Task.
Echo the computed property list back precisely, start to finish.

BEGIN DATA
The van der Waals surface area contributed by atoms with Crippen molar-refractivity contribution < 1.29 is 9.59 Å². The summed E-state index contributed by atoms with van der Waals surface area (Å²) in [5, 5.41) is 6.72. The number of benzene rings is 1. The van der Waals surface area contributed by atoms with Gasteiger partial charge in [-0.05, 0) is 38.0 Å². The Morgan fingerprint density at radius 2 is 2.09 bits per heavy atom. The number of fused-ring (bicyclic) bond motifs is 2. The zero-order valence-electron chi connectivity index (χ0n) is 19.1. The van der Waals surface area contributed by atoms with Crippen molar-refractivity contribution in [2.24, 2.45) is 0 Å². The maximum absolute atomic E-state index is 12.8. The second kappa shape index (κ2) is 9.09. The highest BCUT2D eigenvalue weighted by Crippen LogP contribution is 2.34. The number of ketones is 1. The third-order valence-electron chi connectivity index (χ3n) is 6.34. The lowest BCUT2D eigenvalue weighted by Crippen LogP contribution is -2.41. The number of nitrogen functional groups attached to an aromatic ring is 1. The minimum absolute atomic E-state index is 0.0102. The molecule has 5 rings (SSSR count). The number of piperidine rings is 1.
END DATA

The van der Waals surface area contributed by atoms with Crippen molar-refractivity contribution < 1.29 is 9.59 Å². The summed E-state index contributed by atoms with van der Waals surface area (Å²) in [5, 5.41) is 6.72. The number of benzene rings is 1. The van der Waals surface area contributed by atoms with Gasteiger partial charge in [-0.05, 0) is 38.0 Å². The Morgan fingerprint density at radius 2 is 2.09 bits per heavy atom. The number of fused-ring (bicyclic) bond motifs is 2. The zero-order valence-electron chi connectivity index (χ0n) is 19.1. The van der Waals surface area contributed by atoms with Crippen molar-refractivity contribution in [2.24, 2.45) is 0 Å². The maximum absolute atomic E-state index is 12.8. The second kappa shape index (κ2) is 9.09. The highest BCUT2D eigenvalue weighted by Crippen LogP contribution is 2.34. The number of ketones is 1. The third-order valence-electron chi connectivity index (χ3n) is 6.34. The lowest BCUT2D eigenvalue weighted by Crippen LogP contribution is -2.41. The number of nitrogen functional groups attached to an aromatic ring is 1. The minimum absolute atomic E-state index is 0.0102. The molecule has 5 rings (SSSR count). The number of piperidine rings is 1.